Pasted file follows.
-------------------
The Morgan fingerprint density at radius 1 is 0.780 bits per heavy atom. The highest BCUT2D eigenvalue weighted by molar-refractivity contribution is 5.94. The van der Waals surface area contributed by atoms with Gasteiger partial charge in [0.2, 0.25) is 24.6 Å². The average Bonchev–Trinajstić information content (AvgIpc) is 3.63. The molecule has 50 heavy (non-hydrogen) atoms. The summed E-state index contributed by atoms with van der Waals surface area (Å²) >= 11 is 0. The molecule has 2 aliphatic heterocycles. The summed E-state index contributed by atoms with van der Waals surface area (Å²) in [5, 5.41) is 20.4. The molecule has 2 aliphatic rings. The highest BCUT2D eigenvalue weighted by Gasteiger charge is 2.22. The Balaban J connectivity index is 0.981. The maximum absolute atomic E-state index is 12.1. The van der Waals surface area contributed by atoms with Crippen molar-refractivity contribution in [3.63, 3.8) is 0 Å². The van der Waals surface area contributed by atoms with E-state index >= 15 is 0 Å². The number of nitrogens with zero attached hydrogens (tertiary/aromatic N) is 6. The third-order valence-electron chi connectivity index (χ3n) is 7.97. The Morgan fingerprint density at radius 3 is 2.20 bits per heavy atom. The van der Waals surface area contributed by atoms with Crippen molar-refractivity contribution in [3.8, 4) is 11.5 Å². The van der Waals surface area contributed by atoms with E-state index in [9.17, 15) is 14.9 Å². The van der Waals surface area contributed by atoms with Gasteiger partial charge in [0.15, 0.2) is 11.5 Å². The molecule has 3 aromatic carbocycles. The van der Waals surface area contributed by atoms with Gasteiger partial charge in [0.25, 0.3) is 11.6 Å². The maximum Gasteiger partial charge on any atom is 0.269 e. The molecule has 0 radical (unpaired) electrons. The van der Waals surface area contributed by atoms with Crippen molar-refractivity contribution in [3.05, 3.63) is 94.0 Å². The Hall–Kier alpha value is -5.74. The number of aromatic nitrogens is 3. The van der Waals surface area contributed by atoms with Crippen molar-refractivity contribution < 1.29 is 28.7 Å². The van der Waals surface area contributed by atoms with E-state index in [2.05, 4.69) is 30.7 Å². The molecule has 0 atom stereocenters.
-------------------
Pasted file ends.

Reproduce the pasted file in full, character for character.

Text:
The Morgan fingerprint density at radius 1 is 0.780 bits per heavy atom. The highest BCUT2D eigenvalue weighted by molar-refractivity contribution is 5.94. The van der Waals surface area contributed by atoms with Gasteiger partial charge in [0.2, 0.25) is 24.6 Å². The average Bonchev–Trinajstić information content (AvgIpc) is 3.63. The molecule has 50 heavy (non-hydrogen) atoms. The summed E-state index contributed by atoms with van der Waals surface area (Å²) >= 11 is 0. The molecule has 2 aliphatic heterocycles. The summed E-state index contributed by atoms with van der Waals surface area (Å²) in [5, 5.41) is 20.4. The molecule has 2 aliphatic rings. The highest BCUT2D eigenvalue weighted by Gasteiger charge is 2.22. The Balaban J connectivity index is 0.981. The maximum absolute atomic E-state index is 12.1. The van der Waals surface area contributed by atoms with Crippen molar-refractivity contribution in [3.63, 3.8) is 0 Å². The van der Waals surface area contributed by atoms with E-state index >= 15 is 0 Å². The number of nitrogens with zero attached hydrogens (tertiary/aromatic N) is 6. The third-order valence-electron chi connectivity index (χ3n) is 7.97. The Morgan fingerprint density at radius 3 is 2.20 bits per heavy atom. The van der Waals surface area contributed by atoms with Crippen molar-refractivity contribution in [3.8, 4) is 11.5 Å². The van der Waals surface area contributed by atoms with E-state index in [9.17, 15) is 14.9 Å². The van der Waals surface area contributed by atoms with Gasteiger partial charge in [0.15, 0.2) is 11.5 Å². The molecule has 3 aromatic carbocycles. The van der Waals surface area contributed by atoms with Gasteiger partial charge in [0.25, 0.3) is 11.6 Å². The maximum Gasteiger partial charge on any atom is 0.269 e. The molecule has 0 radical (unpaired) electrons. The van der Waals surface area contributed by atoms with Crippen molar-refractivity contribution in [3.05, 3.63) is 94.0 Å². The Hall–Kier alpha value is -5.74. The number of aromatic nitrogens is 3. The van der Waals surface area contributed by atoms with Crippen molar-refractivity contribution < 1.29 is 28.7 Å². The van der Waals surface area contributed by atoms with E-state index in [2.05, 4.69) is 30.7 Å². The molecule has 0 atom stereocenters.